Community-Driven Development and Scaling-Up of Microfinance Services: Case Studies from Nepal and India

This discussion paper from the International Food Policy Research Institute takes a close look at two important microfinance programmes, that of the Nirdhan Utthan Bank Limited (NUBL) in Nepal and the Self-Help Group (SHG)-Bank linkage program of the National Agricultural Bank for Agriculture and Rural Development (NABARD) in India. Both these institutions have a common basis in local community groups, and both are seeking to expand their operations. The paper concisely explores the progress of their scaling-up efforts. It will be of interest to managers of microfinance institutions (MFIs) as well as policy-makers in both non-governmental organisations and in governments who are gearing a part of their economic policy toward encouraging banks to lend to the rural poor.

Both NUBL and NABARD groups use self-regulation, including peer selection, peer monitoring, and peer enforcement of contracts, as ways of gaining access to services not otherwise available to them. Loan products are closely driven by client preferences, as shown by strong demand to join the program, high repayment rates, and very low dropout rates. Moreover, the process of organising clients into groups has a significant empowering effect, giving voice, and attendant bargaining power, to an impoverished class. The author identifies standardisation of rules of conduct and basic service delivery mechanism, and, in the case of NUBL, standardisation of financial products themselves, as essential to swift replication in both India and Nepal. There are, however, significant differences between the NUBL groups and the NABARD groups: in Nepal, NUBL decided to provide financial services directly as there was a low density of pre-existing commercial banking services, while in India, NABARD adopted a “linkage” model connecting groups of women to pre-existing commercial banks, recognising that India’s commercial banking density is very high, with 99% of the population within five kilometres of a bank branch. NABARD is a government-led initiative, while NUBL was conceived as an alternative to state intervention. However, whether tied explicitly to government or not, both models benefit heavily from government financial policies which required banks to invest certain amounts in rural “priority sectors”. If this mandatory investment is removed, the basis of both the NUBL and NABARD groups will be seriously shaken, so it cannot be said that the two systems are independent of government measures.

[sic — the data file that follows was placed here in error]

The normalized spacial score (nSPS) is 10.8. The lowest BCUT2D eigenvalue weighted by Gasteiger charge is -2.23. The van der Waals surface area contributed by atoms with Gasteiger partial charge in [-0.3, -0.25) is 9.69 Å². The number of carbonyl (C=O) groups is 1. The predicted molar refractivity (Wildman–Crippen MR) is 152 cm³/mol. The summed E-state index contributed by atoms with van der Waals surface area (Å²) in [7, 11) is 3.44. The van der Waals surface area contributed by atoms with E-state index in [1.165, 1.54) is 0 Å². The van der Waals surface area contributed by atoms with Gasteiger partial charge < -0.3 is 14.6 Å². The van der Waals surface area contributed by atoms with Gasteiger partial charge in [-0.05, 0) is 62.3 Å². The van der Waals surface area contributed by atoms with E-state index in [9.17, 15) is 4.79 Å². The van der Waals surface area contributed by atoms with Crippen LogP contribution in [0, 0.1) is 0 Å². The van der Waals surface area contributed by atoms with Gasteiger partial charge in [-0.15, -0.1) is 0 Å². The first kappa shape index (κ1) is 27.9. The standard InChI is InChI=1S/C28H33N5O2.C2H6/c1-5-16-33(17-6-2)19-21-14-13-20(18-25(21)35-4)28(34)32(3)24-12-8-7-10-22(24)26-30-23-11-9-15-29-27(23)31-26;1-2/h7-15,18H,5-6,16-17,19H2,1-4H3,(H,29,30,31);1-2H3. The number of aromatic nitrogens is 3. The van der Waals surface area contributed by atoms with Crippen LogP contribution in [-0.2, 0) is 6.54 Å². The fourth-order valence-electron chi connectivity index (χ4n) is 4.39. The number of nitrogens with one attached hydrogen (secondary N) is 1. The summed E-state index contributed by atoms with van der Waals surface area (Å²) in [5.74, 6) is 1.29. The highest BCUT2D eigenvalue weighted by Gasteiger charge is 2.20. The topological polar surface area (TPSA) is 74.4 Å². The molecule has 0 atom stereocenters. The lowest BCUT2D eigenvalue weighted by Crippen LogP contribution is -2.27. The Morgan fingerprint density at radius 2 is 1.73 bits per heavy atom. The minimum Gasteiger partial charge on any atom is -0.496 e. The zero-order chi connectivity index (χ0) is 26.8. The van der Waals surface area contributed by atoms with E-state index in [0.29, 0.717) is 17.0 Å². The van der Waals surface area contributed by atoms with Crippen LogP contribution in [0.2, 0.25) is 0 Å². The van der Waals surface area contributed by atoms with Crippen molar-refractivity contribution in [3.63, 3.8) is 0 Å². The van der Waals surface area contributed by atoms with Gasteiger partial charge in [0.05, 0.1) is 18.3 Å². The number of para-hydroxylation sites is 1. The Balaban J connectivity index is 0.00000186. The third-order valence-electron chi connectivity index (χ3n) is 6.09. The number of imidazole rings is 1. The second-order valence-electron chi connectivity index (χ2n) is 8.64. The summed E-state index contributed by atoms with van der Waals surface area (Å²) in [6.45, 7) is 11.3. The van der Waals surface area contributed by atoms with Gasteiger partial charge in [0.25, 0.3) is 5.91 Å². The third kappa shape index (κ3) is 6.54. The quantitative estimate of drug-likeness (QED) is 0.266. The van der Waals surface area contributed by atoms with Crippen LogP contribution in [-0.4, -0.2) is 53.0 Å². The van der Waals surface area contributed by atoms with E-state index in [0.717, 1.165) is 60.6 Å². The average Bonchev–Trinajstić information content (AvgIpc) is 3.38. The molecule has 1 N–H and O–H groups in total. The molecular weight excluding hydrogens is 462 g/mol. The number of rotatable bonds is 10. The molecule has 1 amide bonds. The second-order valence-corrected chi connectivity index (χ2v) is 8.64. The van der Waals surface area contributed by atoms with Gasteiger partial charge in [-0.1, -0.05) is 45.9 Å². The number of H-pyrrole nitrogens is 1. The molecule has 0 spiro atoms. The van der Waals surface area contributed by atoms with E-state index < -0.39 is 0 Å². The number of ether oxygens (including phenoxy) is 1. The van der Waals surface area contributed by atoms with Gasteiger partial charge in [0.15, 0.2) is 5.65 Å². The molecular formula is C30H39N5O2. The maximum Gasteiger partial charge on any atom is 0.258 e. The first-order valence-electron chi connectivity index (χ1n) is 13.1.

Scaling-up services has been difficult in Nepal because of the difficulty of reaching the more remote regions, with similar problems in northeastern India. Not only that, but the ongoing Maoist insurgency in Nepal limits NUBL’s expansion and is explicitly directed against, at least in part, repayment of loans by the rural poor. A more supportive environment in India has enabled unprecedented expansion for the NABARD-supported groups. The author suggests that group federations, collections of self-help groups, be developed, so that they can become self-financing and self-regulating. Such federations have already been proven successful in other parts of India and could provide the means to free these groups from dependence on government subsidies both explicit and hidden.

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